25 July 2011


In recent days, a passionate discussion has arisen over the use of pseudonyms online, in particular on social networks like Facebook and Google+. In a perfect world, we would be free to use our own names ~ but we don't live in a perfect world. Many are at risk when using their real (i.e., legal) names. As set forth in Geek Feminism Wiki, those who may be harmed by a 'real names' policy include women, LGBT people, children, parents/caregivers, people with disabilities, people from certain racial/ethnic/cultural/religious backgroungs, people with unusual names, victims of real-world abuse and harassment, political activists, people in sensitive employment, or people with long-standing pseudonyms. Not to mention writers who adopt controversial stances, like Mark Twain (above) or ~ dare I say it? ~ myself. Click on the link for a much fuller description of each group, and the risks they face.

Despite the need for protection of its members, Google+ has recently instituted a "no pseudonyms" policy, and has closed the accounts of individuals who appear to be writing under names they've adopted. The response among users has been swift and decidedly negative. Witness Denim and Tweed, who bears witness to the silly shortsightedness of a newborn network excluding many of the most talented and original writers now online.

Witness En Tequila Es Verdad, who correctly points out that "A 'nym is not an unknown. Names are easy to fake. Reputations are not. Over the months and years, pseudonymous folk build up a reputation, and that reputation follows the 'nym. So let's not pretend that a pseudonym is the same as anonymous .... Allowing people to use their pseudonyms will not throw open the gates to barbarians and trolls. Disallowing 'nyms won't prevent people from being assclowns .... There are better ways of guarding against undesired behaviors. Such as, banning the people who actually engage in those behaviors, regardless of whether they use their real names or not."

Witness Does Google+ Hate Women?, which echoes the observation that "It's about behavior, not names. If your website is full of assholes, it's your fault for not holding people ~ whatever name they go by ~ accountable for their behavior. Online behavior doesn't have to be polite or full of everyone agreeing with each other. Conversations just need not to be bigoted, hateful or destructive."

Each of the above links provides access to a petition which urges Google+ to reverse their no-pseudonyms policy. And each link describes if fuller, eloquent detail the many legitimate reasons people may have for writing under a pseudonym (particularly the first link). The issue is nuanced and complex, and deserving of discussion. Part of the complexity lies in the darker side of using a false name ~ reduced accountability for those inclined toward cruel or abusive behavior. Sheril Kirshenbaum discusses just this issue here. And in a Facebook post, science writer and neuropsychologist Andrea Kuszewski thoughtfully commented "Think: Stanford Prison Experiment. Stanley Milgram's Obedience Study. When we detach from ourselves or the other person, there is an increased likelihood of violence, aggression, or unethical behavior. Not a CAUSE, mind you, but an increased likelihood. Anonymity makes that easier."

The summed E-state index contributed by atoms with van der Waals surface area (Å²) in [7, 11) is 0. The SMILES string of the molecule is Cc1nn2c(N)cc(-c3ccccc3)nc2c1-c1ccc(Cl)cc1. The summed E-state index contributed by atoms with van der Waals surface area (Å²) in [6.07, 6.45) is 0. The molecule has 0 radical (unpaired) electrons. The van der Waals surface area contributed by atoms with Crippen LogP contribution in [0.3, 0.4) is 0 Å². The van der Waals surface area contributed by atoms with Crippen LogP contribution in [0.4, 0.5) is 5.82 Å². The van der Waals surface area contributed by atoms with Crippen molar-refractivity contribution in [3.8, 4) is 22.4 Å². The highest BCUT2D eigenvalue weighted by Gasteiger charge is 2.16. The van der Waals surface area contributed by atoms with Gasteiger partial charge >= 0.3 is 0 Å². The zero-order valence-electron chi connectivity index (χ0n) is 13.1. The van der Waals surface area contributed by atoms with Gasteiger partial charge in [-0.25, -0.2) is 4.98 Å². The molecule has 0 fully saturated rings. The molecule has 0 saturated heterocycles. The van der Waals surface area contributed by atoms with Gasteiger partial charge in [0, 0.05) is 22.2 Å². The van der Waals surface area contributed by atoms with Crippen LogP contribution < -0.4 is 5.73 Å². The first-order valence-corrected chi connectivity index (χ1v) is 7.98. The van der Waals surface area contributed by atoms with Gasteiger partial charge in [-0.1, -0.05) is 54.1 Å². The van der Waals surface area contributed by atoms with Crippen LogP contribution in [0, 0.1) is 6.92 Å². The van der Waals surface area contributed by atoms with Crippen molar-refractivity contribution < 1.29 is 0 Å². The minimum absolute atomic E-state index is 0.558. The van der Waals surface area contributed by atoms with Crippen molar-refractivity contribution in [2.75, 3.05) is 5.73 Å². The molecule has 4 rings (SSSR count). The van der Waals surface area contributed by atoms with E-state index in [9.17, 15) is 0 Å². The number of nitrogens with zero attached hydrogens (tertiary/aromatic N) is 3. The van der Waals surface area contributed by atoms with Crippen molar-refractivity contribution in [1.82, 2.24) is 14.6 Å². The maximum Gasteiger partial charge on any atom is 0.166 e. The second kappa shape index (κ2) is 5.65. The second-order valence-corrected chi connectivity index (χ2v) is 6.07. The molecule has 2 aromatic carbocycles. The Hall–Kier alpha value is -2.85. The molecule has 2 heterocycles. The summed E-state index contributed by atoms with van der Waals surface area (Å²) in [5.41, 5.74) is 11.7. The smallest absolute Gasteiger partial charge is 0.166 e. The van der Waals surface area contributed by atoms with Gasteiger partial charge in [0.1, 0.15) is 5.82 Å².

So yes, the use of pseudonyms is a necessary protection for people at risk of attack or abuse. And yes, the use of pseudonyms may make the work of attackers or abusers easier, at least temporarily. As I suggested in a previous post, those who experience abuse have several levels of recourse. I'm inclined to agree with those who say that using a pseudonym is not the same as anonymity ~ I know dozens of intelligent, playful, responsible, good-hearted people online only by their adopted names, people whom I might never have met if pseudonyms were banned, as Google+ seeks to do. I also know dozens of people with those same traits who use their 'real' names. Pseudonyms are not the problem. Behavior is.

Incidentally, Google+ during the first 24 days of its meteoric rise in popularity achieved a milepost that Facebook required 1152 days to reach ~ 20 million users (see graph below, click to enlarge). G+ is a more sophisticated, user-friendly, and less cluttered platform than FB, but I suspect that both sites will be around for a long time, and that some users (like myself) will continue to use both, simply because some friends appear on one, some on the other. Peace.

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